Cover: Amazon | Design: ACK Design Team

It is also interesting to note that Ghosh’s writings, mostly, revolve around his birthplace, Calcutta. In his first novel. ‘The Circle of Reason’, he narrates the misadventures of a young master weaver from Bengal who is falsely accused of terrorism and his journey through the Persian Gulf to North Africa. In his novel ‘The Shadow Lines’, the author traces the lives of an English and a Bengali family whose lives intertwine in tragic and comical ways. The writer also worked on the genre of thriller in his novel ‘Calcutta Chromosomes’ that narrates the story of people who are brought together by a mysterious series of events.

Ghosh has served as a jury in the Locarno and Venice Film festivals and has been facilitated with an Honorary Doctorate by Maastricht University and the University of Puget Sound. ‘The Shadow Lines’ gave him the two prestigious Indian Awards –  Sahitya Academy and Ananda Puraskar in the same year. He was also awarded the Arthur C. Clarke Award for the best science fiction novel. His novels ‘Sea of Poppies’ and ‘River of Smoke’ were shortlisted for the Man Booker Prize. He was also honoured with the Padma Shri by the Indian government for his contribution to literature. Amitav Ghosh is the first English language writer to receive the Jnanpith Award, India’s highest literary honour. He was also named as one of the most important global thinkers of the preceding decade by Foreign Policy Magazine in 2019.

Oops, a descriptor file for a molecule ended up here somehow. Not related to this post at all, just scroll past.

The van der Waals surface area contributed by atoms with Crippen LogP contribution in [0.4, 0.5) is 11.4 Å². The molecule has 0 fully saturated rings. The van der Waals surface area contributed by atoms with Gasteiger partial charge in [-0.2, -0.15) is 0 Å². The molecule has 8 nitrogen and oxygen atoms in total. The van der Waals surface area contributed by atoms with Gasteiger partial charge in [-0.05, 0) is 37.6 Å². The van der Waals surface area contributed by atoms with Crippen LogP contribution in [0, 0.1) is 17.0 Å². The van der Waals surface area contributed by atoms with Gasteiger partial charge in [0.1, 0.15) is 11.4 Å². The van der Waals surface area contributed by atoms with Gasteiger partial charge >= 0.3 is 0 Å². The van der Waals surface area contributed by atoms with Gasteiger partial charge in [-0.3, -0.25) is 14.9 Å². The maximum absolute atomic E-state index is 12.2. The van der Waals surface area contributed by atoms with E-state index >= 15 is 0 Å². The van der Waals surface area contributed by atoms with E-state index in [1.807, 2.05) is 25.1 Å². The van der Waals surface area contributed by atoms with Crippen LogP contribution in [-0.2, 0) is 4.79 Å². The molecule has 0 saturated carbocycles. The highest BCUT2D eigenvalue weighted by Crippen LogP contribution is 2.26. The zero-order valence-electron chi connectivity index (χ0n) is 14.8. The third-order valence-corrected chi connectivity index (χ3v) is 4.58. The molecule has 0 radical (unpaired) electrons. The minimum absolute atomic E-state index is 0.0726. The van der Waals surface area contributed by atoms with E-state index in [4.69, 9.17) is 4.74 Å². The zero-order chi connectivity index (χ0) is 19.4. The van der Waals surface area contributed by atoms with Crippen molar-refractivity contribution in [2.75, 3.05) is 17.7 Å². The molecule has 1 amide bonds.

Profile: Bharati Mukherjee

By Srinidhi Murthy 

Illustration: Amal C. Vijay

Bharati Mukherjee was an Indian-American writer, born on July 27th, 1944 in present-day Kolkata. She authored several novels, short stories, and essays in fiction as well as in the genre of nonfiction. Her notable fiction works include Jasmine, Desirable Daughters, The Holder of the World, Leave it to Me, and The Tree Bride.

Born during the era of British India, Bharati Mukherjee belonged to a wealthy Bengali family. She travelled to Europe with her parents after the independence of India and lived in London and Switzerland for a short period of time. During this time, her father was able to pursue his research. She returned to Calcutta with her parents in the early 1950s. Bharati, along with her sisters, was taught English from the age of three and they attended Loreto Convent School in Calcutta. She later earned her Bachelor’s degree in English from the University of Calcutta followed by her master’s degree in Ancient Indian Studies from the University of Baroda in 1961. She travelled to the United States to obtain her MFA from the University of Iowa and pursued her PhD in 1969. Bharati Mukherjee married Canadian-American author Clark Blaise when they were students at the University of Iowa. During their stay in Canada, Mukherjee published an essay in a Canadian magazine named Saturday Night.